A Hitchin woman who for years never thought she would be able to exercise again, has spoken of the ‘miracle’ moment she won gold, silver and three bronze medals at the British Transplant Games.

As a child Helen Giffin loved to run, but at the age of 17, her athletic days came to an abrupt end when she collapsed during a half marathon in St Neots and was rushed to hospital – where medics discovered she had a heart condition.

Helen, who works for insurance firm LV= in Tilehouse Street, said: “I wasn’t allowed to exercise. About four years ago, at the age of 39, my heart had got so weak, and the condition got a lot worse.

“Papworth Hospital doctors told me I needed a heart transplant to survive. I couldn’t cook a meal standing and could only work for a few hours a day. I felt really ill.”

Thankfully, Helen received a heart transplant about two and a half years ago.

It took about a year before she was able to start exercising properly – at which point she joined the same running club, North Herts Road Runners, that she was a part of at 17 – with some people recognising her from all those years ago when she rejoined.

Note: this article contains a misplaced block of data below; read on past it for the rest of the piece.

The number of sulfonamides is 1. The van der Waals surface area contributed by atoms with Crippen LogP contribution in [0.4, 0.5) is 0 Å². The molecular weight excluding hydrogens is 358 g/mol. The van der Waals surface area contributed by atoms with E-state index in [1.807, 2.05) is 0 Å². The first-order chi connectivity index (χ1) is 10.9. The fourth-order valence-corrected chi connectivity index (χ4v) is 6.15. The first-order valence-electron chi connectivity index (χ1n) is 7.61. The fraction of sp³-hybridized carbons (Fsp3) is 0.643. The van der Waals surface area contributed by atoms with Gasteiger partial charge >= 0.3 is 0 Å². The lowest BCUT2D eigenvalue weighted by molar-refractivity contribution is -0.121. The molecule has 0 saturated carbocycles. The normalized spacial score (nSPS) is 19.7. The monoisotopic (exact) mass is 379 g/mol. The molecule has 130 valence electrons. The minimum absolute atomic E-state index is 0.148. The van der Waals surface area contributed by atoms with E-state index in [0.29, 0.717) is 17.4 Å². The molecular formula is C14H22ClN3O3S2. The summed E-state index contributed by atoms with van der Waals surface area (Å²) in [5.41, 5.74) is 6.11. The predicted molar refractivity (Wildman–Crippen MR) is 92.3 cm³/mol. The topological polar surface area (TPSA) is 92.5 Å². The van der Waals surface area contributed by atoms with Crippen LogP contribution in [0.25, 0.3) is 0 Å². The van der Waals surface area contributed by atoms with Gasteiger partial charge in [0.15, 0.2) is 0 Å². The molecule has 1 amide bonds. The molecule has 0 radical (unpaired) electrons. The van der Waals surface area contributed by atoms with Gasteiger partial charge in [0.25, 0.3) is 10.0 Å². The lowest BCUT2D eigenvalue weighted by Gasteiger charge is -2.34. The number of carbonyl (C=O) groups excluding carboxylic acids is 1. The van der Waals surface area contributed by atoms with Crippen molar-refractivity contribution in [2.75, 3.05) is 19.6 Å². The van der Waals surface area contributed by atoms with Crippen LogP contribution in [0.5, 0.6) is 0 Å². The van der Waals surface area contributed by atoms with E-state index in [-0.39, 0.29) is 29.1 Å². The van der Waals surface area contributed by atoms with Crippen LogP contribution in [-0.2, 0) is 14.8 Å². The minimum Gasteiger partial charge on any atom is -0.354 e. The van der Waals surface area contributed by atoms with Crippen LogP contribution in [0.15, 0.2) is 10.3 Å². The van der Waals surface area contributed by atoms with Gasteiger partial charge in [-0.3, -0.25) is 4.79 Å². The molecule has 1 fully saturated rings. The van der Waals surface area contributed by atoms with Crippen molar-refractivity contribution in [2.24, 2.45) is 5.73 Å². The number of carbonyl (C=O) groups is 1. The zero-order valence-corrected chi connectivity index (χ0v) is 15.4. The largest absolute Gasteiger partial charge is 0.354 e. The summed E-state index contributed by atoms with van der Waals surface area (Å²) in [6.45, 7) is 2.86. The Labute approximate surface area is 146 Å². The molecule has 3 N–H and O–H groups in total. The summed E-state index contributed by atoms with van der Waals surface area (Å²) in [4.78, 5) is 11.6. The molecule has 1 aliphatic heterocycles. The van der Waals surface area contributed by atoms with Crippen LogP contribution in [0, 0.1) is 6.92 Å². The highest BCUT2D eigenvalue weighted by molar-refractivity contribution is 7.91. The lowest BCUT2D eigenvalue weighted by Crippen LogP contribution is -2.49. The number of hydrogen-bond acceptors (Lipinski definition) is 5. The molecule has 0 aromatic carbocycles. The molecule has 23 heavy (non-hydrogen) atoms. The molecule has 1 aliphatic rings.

With the support and encouragement of her local clubs, Helen won gold for the ladies 800m, silver for 50m backstroke, and bronze medals for the ladies 1500m, squash and table tennis at the British Transplant Games in Liverpool – something Helen and her husband Rob could never have dreamed of only a couple of years ago.

The 43-year-old said: “When I got the medals, it was a miracle and a dream come true.

“I thought at 17 that I was never going to be able to exercise again – it was so overwhelming. I’m quite emotional just talking about it.

“My life has not only been saved, but also transformed.

“I can’t thank the family who chose to donate the organs enough.”

Helen says it has been ‘brilliant’ watching the Rio 2016 Olympics, and seeing Team GB winning medals –especially as it was during the London Olympics four years ago that she started feeling ill.

She said: “Without the willingness of potential organ donors and the amazing skills of the Papworth team, the situation would have been very different.

“Rob and I want to encourage more people to register as an organ donor, as a donation can make such a difference.”

You can become an organ donor by registering at www.organdonation.nhs.uk.